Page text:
VULNERABLE people in Glasgow are being targeted in a lifesaving operation.
Strathclyde Fire & Rescue wants to prevent fires before they start with a scheme initially aimed at new immigrants who do not speak English.
But now fire bosses plan to expand the ITS (Integration Through Safety) Glasgow project to include people with disabilities who may not know how to cope in the event of a fire – or how to prevent one happening.
Fiona Herriot, Strathclyde Fire & Rescue community safety co-ordinator for the South Side, is in charge of ITS Glasgow, which also provides information on road, home and child safety to members of the Roma and other new communities in Glasgow.
She works with representatives of City of Glasgow College and the South Glasgow Community Health Partnership, as well as other groups, to run the scheme.
It was first set up in 2005 after fire officers learned of a terrifying incident at a Springburn tower block.
A family new to the area – who did not speak English – was caught up in a blaze at the building but had no idea how to escape.
When police arrived at the building the mother was sitting on the window ledge of a top-floor flat holding her baby.
Fiona said: "It occurred to us then that we needed to do something to help out families who were arriving in the area but who perhaps didn't know much about fire prevention or what to do in the event of a fire.
"With so many different languages spoken in the city, there is no way you could provide a poster with information in all those languages, so we had to come up with something else."
That something else was a DVD – without any speech.
The DVD, Stay Safe Scotland, shows varies "dos" and "don'ts" to stop fires and help during a blaze.
And because it is comprised entirely of images it is easy for anyone to understand.
Staff provide fire safety lessons through ESOL (English for Speakers of Other Languages) lessons as well as using the DVD, which was made with help from students of City of Glasgow College.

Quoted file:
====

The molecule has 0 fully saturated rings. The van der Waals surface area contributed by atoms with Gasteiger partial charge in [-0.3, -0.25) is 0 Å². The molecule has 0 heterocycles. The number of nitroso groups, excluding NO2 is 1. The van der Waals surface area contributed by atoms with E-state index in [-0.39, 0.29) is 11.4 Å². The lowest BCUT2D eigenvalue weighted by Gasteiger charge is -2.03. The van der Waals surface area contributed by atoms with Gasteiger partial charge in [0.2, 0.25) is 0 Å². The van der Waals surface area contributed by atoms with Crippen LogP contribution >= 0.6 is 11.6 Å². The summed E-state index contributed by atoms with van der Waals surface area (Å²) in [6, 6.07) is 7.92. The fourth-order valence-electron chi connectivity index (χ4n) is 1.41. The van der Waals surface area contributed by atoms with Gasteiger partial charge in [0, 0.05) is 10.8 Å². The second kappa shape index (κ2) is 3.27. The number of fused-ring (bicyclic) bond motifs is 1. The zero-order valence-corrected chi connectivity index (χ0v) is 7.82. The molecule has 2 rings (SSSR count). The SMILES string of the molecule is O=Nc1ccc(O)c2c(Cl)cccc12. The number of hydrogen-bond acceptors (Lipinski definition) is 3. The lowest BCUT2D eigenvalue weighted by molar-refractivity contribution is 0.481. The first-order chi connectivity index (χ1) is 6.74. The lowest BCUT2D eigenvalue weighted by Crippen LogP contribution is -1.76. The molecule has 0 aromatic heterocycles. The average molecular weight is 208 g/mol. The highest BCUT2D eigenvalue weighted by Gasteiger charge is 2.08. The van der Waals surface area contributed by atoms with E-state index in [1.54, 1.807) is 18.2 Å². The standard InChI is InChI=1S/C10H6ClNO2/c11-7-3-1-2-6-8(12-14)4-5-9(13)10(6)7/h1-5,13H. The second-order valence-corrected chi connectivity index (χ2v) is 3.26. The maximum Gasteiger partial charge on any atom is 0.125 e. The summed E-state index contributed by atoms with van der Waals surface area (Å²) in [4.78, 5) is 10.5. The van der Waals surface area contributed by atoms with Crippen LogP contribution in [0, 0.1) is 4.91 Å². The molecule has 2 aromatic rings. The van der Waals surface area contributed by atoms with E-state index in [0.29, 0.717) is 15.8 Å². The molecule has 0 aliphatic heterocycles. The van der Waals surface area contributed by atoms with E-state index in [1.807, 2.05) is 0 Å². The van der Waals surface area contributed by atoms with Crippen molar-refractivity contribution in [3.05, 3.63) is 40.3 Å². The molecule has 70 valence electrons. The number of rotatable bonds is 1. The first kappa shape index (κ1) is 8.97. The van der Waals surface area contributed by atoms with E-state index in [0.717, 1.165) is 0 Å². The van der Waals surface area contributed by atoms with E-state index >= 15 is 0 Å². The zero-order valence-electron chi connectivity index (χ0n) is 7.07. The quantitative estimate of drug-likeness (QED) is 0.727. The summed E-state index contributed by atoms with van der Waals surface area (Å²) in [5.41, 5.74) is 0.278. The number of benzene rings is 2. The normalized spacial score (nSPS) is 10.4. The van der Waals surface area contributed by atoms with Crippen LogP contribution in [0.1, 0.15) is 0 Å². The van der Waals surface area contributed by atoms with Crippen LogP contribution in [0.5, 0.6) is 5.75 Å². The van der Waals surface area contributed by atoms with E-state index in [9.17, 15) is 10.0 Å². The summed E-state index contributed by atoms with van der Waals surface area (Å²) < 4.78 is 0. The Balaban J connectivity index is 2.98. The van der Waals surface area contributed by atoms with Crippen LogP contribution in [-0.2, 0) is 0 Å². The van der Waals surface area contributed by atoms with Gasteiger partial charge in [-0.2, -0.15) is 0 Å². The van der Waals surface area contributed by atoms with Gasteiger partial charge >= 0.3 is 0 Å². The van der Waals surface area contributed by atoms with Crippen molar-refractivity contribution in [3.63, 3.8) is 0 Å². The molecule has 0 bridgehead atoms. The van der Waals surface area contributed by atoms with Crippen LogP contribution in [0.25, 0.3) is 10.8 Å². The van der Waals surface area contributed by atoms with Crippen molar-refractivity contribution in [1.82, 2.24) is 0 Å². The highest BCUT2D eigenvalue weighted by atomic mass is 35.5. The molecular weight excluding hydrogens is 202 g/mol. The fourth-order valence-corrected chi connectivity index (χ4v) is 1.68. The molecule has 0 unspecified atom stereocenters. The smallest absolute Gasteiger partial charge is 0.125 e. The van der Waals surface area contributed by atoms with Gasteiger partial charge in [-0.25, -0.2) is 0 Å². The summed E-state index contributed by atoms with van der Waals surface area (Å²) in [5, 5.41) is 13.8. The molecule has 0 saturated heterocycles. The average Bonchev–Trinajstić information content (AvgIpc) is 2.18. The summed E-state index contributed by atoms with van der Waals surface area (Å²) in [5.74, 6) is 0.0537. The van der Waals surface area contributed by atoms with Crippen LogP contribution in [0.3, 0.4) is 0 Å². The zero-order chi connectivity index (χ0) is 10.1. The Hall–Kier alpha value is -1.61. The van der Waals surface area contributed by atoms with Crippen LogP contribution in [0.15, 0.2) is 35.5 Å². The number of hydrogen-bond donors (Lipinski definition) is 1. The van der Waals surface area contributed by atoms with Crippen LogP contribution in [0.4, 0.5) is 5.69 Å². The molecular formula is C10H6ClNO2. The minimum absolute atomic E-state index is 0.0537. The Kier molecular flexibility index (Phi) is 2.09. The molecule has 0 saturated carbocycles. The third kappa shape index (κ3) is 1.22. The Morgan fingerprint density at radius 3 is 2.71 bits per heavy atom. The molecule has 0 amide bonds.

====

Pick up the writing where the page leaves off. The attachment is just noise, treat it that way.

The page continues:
With a rapidly changing population – including the new Roma population and 10,000 Somali residents – South Side residents speak a total of has 51 languages.
The ESOL packs and Stay Safe Scotland DVDs are now delivered by ESOL teachers across colleges in Glasgow.
Now, as well as being up on the ESOL Scotland website, more than 3000 copies have also been distributed across the city.
And now Fiona plans to adapt the scheme to help people with disabilities. After working with sensory impairment teams and a local group, Deaf Connections, based in the Gorbals, she saw there was a need to help that group too.
Now students from City of Glasgow College are working to put speech and music into the DVD to make sure it is accessible to everyone.
Fiona added: "We really needed to reach out to the new communities in Glasgow as no-one was showing them how to adapt to living in a new country.
"For example, our officers were going into homes where the carpet had been lifted up and a stone circle laid out for cooking on or where stones were put on top of the cooker as they didn't know to cook with gas.
"But other vulnerable groups in the community also need our help, so we are adapting the DVD for those with sensory impairment."
One of the main groups requiring help was the Roma community, which has settled in Govanhill during the past five years.
So Strathclyde Fire & Rescue decided to get involved in the Govanhill Hub, which sees representatives from 40 groups based in Govanhill Housing Association properties.
Its involvement in the Hub was also designed to help an increase in young people in the Govanhill community suffering from burns and scalds.
Figures from the fire service also showed an increase in house and rubbish fires in the area.
ESOL teachers working with Roma people were given the Stay Safe Scotland packs and youngsters were invited to join the force's Firereach programme, which encourages them to interact with firefighters from their local station.
Brian McCracken, who is about to celebrate his 30th anniversary with the fire service, represents Strathclyde Fire & Rescue at the Govanhill Hub.
He carries out between 25 and 30 home visits every week to residents who have been identified as being vulnerable by social services or other local groups.
Brian said: "I'm the first port of call for people in Govanhill who need help and advice about home safety, and we fit deaf alerters as well as smoke alarms for the deaf community.
"There are a lot of people who need our help. You see some terrible sights, from one girl who was a solvent abuser to others who live very chaotic lifestyles.
"Prevention is better than cure is our ethos –and keeping people safe in their homes."
catriona. stewart@ eveningtimes.co.uk